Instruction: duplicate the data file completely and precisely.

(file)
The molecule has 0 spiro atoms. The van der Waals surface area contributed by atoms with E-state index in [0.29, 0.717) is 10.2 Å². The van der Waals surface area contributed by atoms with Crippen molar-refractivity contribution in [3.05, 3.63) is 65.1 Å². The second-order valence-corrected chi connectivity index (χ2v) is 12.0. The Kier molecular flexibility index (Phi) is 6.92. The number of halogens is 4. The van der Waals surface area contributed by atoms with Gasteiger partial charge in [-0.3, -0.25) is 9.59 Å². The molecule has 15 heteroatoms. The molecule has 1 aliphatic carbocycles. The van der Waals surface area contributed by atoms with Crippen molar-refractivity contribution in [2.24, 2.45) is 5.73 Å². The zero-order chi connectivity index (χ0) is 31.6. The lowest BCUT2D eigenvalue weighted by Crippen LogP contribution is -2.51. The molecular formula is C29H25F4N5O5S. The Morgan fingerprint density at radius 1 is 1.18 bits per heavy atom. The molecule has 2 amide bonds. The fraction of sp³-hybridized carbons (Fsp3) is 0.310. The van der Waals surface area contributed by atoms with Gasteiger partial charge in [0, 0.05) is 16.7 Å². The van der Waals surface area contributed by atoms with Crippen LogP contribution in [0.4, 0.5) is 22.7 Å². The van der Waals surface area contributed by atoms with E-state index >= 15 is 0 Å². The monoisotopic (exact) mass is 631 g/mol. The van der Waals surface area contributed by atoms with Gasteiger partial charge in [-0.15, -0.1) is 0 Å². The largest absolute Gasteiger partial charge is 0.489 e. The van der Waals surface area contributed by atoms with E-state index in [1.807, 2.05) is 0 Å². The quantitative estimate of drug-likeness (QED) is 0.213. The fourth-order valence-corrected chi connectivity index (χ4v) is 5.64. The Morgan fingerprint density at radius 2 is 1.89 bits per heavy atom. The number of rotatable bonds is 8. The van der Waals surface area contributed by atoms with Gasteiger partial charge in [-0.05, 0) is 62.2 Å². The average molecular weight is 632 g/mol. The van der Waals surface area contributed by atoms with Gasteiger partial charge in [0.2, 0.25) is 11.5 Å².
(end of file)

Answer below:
The molecule has 0 spiro atoms. The van der Waals surface area contributed by atoms with E-state index in [0.29, 0.717) is 10.2 Å². The van der Waals surface area contributed by atoms with Crippen molar-refractivity contribution in [3.05, 3.63) is 65.1 Å². The second-order valence-corrected chi connectivity index (χ2v) is 12.0. The Kier molecular flexibility index (Phi) is 6.92. The number of halogens is 4. The van der Waals surface area contributed by atoms with Gasteiger partial charge in [-0.3, -0.25) is 9.59 Å². The molecule has 15 heteroatoms. The molecule has 1 aliphatic carbocycles. The van der Waals surface area contributed by atoms with Crippen molar-refractivity contribution in [2.24, 2.45) is 5.73 Å². The zero-order chi connectivity index (χ0) is 31.6. The lowest BCUT2D eigenvalue weighted by Crippen LogP contribution is -2.51. The molecular formula is C29H25F4N5O5S. The Morgan fingerprint density at radius 1 is 1.18 bits per heavy atom. The molecule has 2 amide bonds. The fraction of sp³-hybridized carbons (Fsp3) is 0.310. The van der Waals surface area contributed by atoms with Gasteiger partial charge in [0, 0.05) is 16.7 Å². The van der Waals surface area contributed by atoms with Crippen LogP contribution in [0.4, 0.5) is 22.7 Å². The van der Waals surface area contributed by atoms with E-state index >= 15 is 0 Å². The monoisotopic (exact) mass is 631 g/mol. The van der Waals surface area contributed by atoms with Gasteiger partial charge in [-0.15, -0.1) is 0 Å². The largest absolute Gasteiger partial charge is 0.489 e. The van der Waals surface area contributed by atoms with E-state index in [1.807, 2.05) is 0 Å². The quantitative estimate of drug-likeness (QED) is 0.213. The fourth-order valence-corrected chi connectivity index (χ4v) is 5.64. The Morgan fingerprint density at radius 2 is 1.89 bits per heavy atom. The number of rotatable bonds is 8. The van der Waals surface area contributed by atoms with Gasteiger partial charge in [-0.05, 0) is 62.2 Å². The average molecular weight is 632 g/mol. The van der Waals surface area contributed by atoms with Gasteiger partial charge in [0.2, 0.25) is 11.5 Å².